“They Were Poor, Hungry, and They Built to Last”
The Civilian Conservation Corps

The era of the “Great Depression” began with the crash of the stock market in 1929. The economy of the United States changed dramatically. Americans were in peril; unprecedented numbers were jobless. President Franklin D. Roosevelt took office in 1933 with a mandate to put Americans back to work. Congress acted quickly and on March 31, 1933, passed the Emergency Conservation Work Act which established the Civilian Conservation Corps or CCC. Thousands of unemployed young men enrolled in the “peacetime army” to work against destruction and erosion of our natural resources. They were often referred to as the “Pick and Shovel Soldiers,” as the pick, shovel, and ax were the chief tools of the era.

Most of the enrollees came from the east but worked in the west where the majority of the work projects were located. The U.S. Army transported the recruits and took charge of their training. The Departments of Agriculture and Interior planned and organized the work projects. CCC camps were organized in all states, including the territories of Hawaii, Alaska, Puerto Rico, and the Virgin Islands.

Through the CCC program, 3 million unemployed men gained meaningful work, hot meals, warm beds, and clean clothes. In addition to the “3 hots (meal) and a flop (bed),” the recruits received medical care and vocational training. It is estimated that 40,000 illiterate men learned to read and write. A corpsman earned a monthly wage of $30, and $25 of that wage was sent back to the family.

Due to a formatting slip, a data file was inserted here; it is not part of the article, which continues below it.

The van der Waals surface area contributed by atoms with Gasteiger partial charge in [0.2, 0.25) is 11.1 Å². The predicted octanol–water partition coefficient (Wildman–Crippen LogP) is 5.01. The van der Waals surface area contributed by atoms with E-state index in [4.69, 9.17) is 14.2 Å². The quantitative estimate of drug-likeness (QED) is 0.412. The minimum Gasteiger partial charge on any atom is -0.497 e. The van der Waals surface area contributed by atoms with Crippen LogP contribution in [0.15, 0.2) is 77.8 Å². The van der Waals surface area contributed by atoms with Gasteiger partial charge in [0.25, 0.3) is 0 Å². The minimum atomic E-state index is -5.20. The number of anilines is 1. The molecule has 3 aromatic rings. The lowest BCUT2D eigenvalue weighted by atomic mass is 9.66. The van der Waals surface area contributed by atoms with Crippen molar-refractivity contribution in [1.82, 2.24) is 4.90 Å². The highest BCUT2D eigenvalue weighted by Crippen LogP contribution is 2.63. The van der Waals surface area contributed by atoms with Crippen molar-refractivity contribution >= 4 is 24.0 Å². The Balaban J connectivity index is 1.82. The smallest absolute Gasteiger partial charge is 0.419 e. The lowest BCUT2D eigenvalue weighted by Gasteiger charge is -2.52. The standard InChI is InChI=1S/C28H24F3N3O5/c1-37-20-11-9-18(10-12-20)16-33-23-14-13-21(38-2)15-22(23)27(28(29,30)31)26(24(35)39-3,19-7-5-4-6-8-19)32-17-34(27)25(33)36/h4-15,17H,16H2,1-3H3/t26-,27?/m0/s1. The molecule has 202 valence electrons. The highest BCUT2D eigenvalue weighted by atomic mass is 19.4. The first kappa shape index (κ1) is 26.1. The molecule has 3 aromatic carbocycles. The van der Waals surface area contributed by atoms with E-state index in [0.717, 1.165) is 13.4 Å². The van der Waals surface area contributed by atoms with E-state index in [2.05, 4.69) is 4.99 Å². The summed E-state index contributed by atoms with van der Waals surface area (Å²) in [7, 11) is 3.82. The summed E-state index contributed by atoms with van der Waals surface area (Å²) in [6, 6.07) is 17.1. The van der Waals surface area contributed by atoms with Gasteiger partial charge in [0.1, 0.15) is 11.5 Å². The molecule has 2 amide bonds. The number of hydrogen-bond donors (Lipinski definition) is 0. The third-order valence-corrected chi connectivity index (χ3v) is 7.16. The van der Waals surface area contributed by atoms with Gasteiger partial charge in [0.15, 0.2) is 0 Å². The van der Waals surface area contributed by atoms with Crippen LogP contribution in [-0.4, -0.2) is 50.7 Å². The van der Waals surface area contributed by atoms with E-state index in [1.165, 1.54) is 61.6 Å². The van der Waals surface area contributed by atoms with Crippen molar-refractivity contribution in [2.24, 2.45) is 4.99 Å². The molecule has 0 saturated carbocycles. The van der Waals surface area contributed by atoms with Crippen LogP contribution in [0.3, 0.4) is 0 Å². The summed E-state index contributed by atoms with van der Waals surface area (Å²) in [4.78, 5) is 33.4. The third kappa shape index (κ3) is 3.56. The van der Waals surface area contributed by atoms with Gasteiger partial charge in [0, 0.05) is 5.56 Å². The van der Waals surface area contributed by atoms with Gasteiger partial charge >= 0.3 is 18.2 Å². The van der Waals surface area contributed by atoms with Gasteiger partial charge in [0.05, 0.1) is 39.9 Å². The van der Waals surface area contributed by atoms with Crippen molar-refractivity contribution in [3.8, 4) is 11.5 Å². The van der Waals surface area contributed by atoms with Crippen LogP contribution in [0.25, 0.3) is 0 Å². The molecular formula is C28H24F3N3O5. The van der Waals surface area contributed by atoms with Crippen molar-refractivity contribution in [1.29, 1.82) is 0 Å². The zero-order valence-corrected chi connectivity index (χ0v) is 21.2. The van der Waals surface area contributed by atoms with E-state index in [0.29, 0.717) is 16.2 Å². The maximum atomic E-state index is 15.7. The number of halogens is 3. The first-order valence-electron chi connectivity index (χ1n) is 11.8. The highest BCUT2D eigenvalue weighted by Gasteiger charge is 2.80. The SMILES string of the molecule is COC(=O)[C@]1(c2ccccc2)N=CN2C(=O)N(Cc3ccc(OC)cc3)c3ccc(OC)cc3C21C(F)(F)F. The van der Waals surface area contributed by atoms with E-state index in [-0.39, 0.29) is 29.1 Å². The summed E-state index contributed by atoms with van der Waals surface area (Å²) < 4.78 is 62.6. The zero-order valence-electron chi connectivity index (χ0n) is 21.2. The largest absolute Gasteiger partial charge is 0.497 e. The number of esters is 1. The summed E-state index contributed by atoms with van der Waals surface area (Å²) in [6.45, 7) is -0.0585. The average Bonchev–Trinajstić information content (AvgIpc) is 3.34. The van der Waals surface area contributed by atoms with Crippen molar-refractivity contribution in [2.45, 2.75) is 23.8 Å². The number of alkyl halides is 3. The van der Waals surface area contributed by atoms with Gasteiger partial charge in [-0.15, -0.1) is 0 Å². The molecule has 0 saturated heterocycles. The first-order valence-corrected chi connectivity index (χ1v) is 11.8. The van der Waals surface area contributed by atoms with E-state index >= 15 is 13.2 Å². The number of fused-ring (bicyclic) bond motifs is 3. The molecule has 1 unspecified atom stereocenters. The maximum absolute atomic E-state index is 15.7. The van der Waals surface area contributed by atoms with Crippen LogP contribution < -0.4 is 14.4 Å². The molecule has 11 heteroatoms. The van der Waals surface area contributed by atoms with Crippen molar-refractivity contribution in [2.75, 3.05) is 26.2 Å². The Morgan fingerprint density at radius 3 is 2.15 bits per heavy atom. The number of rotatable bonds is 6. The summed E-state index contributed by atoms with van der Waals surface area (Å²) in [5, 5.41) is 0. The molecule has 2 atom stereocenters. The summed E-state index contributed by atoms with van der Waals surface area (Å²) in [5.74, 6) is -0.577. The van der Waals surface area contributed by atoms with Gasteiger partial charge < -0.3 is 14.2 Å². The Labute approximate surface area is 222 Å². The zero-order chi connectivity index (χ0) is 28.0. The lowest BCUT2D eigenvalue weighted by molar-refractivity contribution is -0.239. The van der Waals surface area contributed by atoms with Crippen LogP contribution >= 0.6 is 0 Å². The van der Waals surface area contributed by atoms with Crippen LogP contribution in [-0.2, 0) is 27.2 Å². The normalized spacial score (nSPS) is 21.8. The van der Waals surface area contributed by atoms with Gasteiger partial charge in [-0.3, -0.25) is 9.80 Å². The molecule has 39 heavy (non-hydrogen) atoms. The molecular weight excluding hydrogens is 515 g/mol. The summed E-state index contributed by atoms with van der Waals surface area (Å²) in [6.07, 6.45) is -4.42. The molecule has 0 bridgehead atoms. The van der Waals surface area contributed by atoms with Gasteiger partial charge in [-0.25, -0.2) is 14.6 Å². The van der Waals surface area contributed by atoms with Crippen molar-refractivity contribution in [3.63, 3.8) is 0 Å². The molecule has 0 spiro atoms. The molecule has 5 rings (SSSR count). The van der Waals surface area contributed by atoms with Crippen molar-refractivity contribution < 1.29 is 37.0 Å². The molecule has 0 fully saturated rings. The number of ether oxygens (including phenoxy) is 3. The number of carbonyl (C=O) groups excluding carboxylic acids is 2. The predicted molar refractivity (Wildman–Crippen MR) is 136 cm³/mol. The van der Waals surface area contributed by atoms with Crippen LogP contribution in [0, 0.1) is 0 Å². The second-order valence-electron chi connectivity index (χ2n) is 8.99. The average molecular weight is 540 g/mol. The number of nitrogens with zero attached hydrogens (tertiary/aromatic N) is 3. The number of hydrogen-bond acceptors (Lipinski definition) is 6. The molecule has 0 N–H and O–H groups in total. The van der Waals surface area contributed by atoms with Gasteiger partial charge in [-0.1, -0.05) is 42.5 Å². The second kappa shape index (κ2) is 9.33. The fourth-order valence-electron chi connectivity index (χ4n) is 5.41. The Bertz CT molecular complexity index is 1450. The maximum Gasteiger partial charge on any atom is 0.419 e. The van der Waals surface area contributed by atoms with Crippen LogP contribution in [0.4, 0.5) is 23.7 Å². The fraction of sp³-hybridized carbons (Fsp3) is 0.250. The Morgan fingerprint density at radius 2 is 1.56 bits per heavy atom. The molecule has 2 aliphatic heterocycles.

The men of the CCC changed the face of the country. They planted millions of trees, reclaimed thousands of acres of land, built endless miles of roads, and fought forest fires for millions of “man days.” They also built trails, fire towers, campgrounds, and bridges in countless national and state parks. Many of these works still stand today. The stonework of bridges and walls along trails and roads in Zion National Park is a local example of not only the durability of the work but also the aesthetic quality of the artisanship.

In less than 10 years, the CCC left an indelible mark on both our nation and the lives of the men of the CCC and their families. The CCC program ended in 1942 as the U.S. involvement in World War II began. Many of these same young men enlisted and went on to fight in the war. This generation of corpsman and veterans are now known as the “Greatest Generation.”


This historic marker is located on the southwest corner of Mulberry Lane and Main Street in Leeds, Utah